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I've been watching videos from some of the various and sundry self-proclaimed "Christian prophets," and other assorted internet hucksters who offer up all kinds of odd predictions and prophecies in the name of Jesus.  I have this daydream where Jesus and I are watching this schlock together and he leans over to me and says, "I can't believe these people are actually on my  team."   Also, we're eating chicken wings for some reason--really good chicken wings.  But I digress...  The prophets that tend to catch my attention more easily are the ones who declare they know when Jesus is going to return, or at the very least can offer a fairly accurate prediction of the event.  Ever since I can remember, these kinds of folks have been seeing the signs of the "end times" in all manner of current events, so it's no surprise that they are ratcheted up over all of the happenings of the past year.  At the heart of all of these predictions is an escapist

You Are Enough

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There is this version of Christianity that far too many of us can't seem to shake.  It's the version where you have to fix everything that is wrong with you before God can love you.   Maybe you have had some experience with that version.  Lord knows I have.   The funny thing about that version of Christianity is that no matter how much you think you left it behind, at some point it seems to find its way back into your way of moving and being in the world.  Back when I was a kid, it was a straightforward kind of thing.  If you didn't strive toward holiness (which meant abstaining from most of the fun things in life) all of the time, because your eternal soul was in peril.   Even when I got older and realized that most of the fun things in life were fun because we were meant to enjoy them reasonably and well, I couldn't shake that feeling that I wasn't doing  enough to make God love me.  So many of us hang on to that aspect of the tired, old version of Christianity we

Lessons Learned From Baking Biscuits

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I bought a bag of frozen biscuits the other day--Pillsbury "Grands" to be exact.   The impetus for this purchase of frozen biscuits came after I had discovered that Whataburger is packaging and selling the Honey Butter sauce it puts on biscuits and chicken sandwiches.   Listen, a bottle of that honey butter stuff leapt into my cart as I rolled by the display. I swear it.   Also, don't hate on me.  I can't make biscuits from scratch.  One of the directions on making the biscuits in the oven was to ensure that they were touching when you put them on the baking sheet.  The directions indicated this was a sure-fire way to make sure they rose to heights of fluffy goodness.  I got to thinking about why the biscuits rose better when they were touching one another, which led me to do some research online.   I didn't find any solid scientific explanation--just some blather about how the dough "climbs" better when the biscuits are next to each other. But virtually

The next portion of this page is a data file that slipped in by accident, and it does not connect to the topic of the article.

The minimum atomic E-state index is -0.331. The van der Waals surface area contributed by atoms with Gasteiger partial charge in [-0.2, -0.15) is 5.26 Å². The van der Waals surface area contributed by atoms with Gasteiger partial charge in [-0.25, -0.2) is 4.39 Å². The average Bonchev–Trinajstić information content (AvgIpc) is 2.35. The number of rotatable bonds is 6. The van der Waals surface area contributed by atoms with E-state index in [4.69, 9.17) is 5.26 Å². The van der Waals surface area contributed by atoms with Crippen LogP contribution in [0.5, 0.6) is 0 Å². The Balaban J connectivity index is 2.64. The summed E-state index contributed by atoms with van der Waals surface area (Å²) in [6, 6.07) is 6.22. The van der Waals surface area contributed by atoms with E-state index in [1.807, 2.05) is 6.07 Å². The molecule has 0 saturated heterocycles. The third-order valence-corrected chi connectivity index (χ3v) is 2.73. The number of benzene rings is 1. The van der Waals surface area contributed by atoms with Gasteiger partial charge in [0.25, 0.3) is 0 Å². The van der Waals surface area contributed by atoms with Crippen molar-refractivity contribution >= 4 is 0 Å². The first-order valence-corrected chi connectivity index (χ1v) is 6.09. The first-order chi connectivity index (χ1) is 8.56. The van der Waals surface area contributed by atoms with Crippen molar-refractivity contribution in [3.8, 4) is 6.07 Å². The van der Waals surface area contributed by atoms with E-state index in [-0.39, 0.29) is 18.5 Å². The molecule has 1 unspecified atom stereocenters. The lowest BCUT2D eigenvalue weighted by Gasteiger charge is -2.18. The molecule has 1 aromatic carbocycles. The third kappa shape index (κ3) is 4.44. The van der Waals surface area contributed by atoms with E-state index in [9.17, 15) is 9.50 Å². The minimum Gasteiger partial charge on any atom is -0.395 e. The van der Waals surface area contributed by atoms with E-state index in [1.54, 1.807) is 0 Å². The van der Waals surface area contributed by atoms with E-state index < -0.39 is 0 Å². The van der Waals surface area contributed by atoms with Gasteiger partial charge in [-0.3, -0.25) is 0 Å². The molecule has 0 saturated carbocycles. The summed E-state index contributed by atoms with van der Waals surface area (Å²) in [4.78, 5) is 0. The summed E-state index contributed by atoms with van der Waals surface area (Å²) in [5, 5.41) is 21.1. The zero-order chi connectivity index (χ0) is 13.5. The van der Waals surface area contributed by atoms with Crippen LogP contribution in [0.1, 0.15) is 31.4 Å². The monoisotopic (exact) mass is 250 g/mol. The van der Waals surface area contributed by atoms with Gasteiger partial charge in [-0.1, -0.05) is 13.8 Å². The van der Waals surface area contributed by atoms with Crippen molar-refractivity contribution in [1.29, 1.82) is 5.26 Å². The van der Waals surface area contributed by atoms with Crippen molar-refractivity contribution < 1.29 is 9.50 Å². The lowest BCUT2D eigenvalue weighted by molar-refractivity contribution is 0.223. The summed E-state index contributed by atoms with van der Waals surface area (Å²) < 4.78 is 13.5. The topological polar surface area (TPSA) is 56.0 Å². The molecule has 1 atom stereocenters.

Easter Sunday 2021 - The Discovery

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  Throughout this season of Lent we have been using the theme of Wilderness to help us draw closer to Jesus as we journeyed together with him during these past 40 Days.  There have been twists and turns along the way, and it's not been a stretch to connect our experiences during Lent with the wider experiences we've all felt this past year.  A year ago, we celebrated Easter for the first time with an all virtual worship service, and we had such high hopes that we would have all put the pandemic in our rearview mirror by now.   It has not been an easy journey.  But here we are---together.  The worst is definitely behind us and we are making plans to return to in-person worship in our Sanctuary as soon as we possibly can.   This past year has been full of unexpectedness, and so I thought I would reflect on the unexpected discoveries that we have made---and do it on a day when we celebrate the most unexpected moment in history.   First, I think we all were surprised by the unexpec

Hineni, Hineni

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  Today is Good Friday, the day that Christians all over the world commemorate the crucifixion and death of Jesus--a day of holy solemnity for those of us who would consider ourselves his followers.   I have reflected more than once this week on Jesus' lament on the Cross when he experiences the loss of God in the worst moment of his despair and pain.   "My God, My God! Why have your forsaken me?" There's a hollow kind of comfort that I feel when I read that passage.   I find comfort that when Jesus cries out in desperation over God's silence in the face of tragedy and grief, he joins the voices of all who have made that same cry---even my own.   But it is a hollow comfort because there isn't any immediate answer.  This is why we too often want to skip to the end of the story, rather than sit with the seemingly paradoxical moment where God feels the loss of God.  I decided to spend some time listening to Leonard Cohen's last album You Want It Darker , a ma

Grace Blowing Through Your Hair

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When I was a kid I loved to put my arm out of the window of our family car and pretend that I was channeling all of my being into my hand... and I was flying.  Sometimes an adult in the car would tell me to pull my arm back in because they'd heard some story somewhere about a kid who got his arm knocked off when he was hanging it out.  The thought of this as a possibility put a bit of fear into me, but not enough to keep me from doing it.   Then one day, I decided to put my head out and let the wind hit my face while we were moving along at a brisk pace.  My mom grabbed the back of my shirt and jerked me unceremoniously back into the car.  My mom didn't get upset about all that much, so it made an impression.  "Don't do that again!" she exclaimed.  "You scared me half to death!"  The fact that mom was upset and exorcised enough to grab a handful of my shirt and yank me into the car was enough for me. I never did it again.   But I loved the way it felt wi